"Seventeen for one!" thundered the Los Angeles District Attorney and the Los Angeles press.... It became clear that...the ...boys were not standing alone at the bar of "justice."
It wasn't only seventeen boys who were on trial.
It was the whole Mexican people, and their children and their grandchildren....
The weak evidence upon which the conviction was obtained consisted largely of statements given by these boys after they had been manhandled and threatened with beatings or been actually beaten...to give any statement desired by the police, in order to avoid further beating. The judge and the prosecuting attorneys worked as a...team to bring about the convictions. The newspapers continued to blast their stories about the "zoos suit gangsters" and with a jury with no Mexican member....
It began to be that kind of a trial.... The Los Angeles papers started it by building for a "crime wave" even before there was a crime. "MEXICAN GOON SQUADS." "ZOOT SUIT GANGS. "PACHUCO KILLERS. "JUVENILE GANG WAR LAID TO YOUTHS' DESIRE TO THRILL." Those were...the headlines building for August 3rd.
On August 3rd the death of José Diaz was scarehead news. And the stories were of Mexican boys "prowling in wolf-packs," armed with clubs and knives and automobile tools and tire irons, invading peaceful homes....
On August 3rd every Mexican kid in Los Angeles was under suspicion as a "zoos-suit" killer. Cops lined up outside of dance halls, armed with pokers to which sharp razor blades were attached, and they ripped the peg-top trousers and "zootsuits" of the boys as they came out.
Mexican boys were beaten, jailed. "Zoos-suits" and "Pachuco" hair cuts were crimes. It was a crime to be born in the U.S.A.-of a Spanish-speaking father or mother....
After the grand jury . . . returned an indictment and before the trial...began, Mr. Ed. Duran Ayres...of the Sheriff's Office, filed a statement.
That statement is the key to the Sleepy Lagoon case.
It isn't nice reading, but you will have to read . . . it to understand why Sleepy Lagoon challenges every victory-minded person in the United States, Jew or Protestant or Catholic, Spanish-speaking or Mayflower descendant, immigrant or native-born.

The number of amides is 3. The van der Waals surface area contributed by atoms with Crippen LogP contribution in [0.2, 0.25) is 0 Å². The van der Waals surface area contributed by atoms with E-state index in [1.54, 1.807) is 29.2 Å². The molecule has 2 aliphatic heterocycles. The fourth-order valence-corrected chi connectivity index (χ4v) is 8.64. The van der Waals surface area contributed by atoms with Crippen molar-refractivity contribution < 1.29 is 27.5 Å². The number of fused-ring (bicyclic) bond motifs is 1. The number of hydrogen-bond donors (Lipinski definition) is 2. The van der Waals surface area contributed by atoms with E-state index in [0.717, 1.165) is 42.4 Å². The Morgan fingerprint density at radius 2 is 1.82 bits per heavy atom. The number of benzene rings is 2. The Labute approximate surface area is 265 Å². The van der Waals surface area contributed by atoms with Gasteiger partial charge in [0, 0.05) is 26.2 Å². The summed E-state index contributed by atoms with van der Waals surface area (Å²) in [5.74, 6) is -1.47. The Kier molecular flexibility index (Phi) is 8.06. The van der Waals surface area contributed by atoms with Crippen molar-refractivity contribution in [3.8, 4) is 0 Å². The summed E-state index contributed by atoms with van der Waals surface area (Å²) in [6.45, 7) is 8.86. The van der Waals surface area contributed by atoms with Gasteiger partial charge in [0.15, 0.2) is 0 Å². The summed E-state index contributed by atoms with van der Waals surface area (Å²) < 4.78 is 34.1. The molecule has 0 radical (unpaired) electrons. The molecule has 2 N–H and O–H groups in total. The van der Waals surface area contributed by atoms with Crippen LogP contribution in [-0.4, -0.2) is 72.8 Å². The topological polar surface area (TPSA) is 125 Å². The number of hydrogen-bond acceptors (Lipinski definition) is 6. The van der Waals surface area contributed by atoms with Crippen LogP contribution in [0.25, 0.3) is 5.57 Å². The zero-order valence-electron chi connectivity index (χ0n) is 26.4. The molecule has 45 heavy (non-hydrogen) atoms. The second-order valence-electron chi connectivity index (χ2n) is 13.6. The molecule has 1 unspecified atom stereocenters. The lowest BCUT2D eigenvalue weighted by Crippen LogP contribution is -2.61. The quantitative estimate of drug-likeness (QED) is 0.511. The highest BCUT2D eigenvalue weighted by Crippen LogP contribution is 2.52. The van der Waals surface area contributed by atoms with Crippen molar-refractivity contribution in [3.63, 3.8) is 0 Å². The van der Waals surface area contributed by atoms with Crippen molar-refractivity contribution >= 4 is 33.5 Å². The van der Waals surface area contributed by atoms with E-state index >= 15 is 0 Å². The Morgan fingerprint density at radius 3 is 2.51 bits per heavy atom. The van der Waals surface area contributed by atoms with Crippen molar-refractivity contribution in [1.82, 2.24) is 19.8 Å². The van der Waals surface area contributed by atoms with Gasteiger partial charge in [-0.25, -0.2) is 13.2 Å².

"The biological basis," said Mr. Ayres, "is the main basis to work from"...: We are at war. We are at war not only with the armies of the Axis powers, but with...Hitler and with his theories of race supremacy....
When the Spaniards conquered Mexico they found an organized society composed of many tribes of Indians ruled over by the Aztecs who were given over to human sacrifice. Historians record that as many as 30,000 Indians were sacrificed . . . in one day, their bodies ... opened by stone knives and their hearts torn out.... This total disregard for human life has always been universal throughout the Americas among the Indian population, which of course is well known to everyone.... This Mexican element ... knows and feels ... a desire to use a knife or some lethal weapon.... His desire is to kill. or at least let blood....
We are at war with the premise on which seventeen boys were tried and convicted in Los Angeles, sentenced to ... prison terms on January 13th.... We are at war with the Nazi logic...set forth by Mr. Ed. Duran Ayres, the logic which guided the judge and jury and dictated the verdict and the sentence.
And because this global war is everywhere a people's war,...all of us together take up the challenge of Sleepy Lagoon.
Source: The Sleepy Lagoon Case, prepared by the Citizens' Committee for the Defense of Mexican-American Youth, Los Angeles, 1942.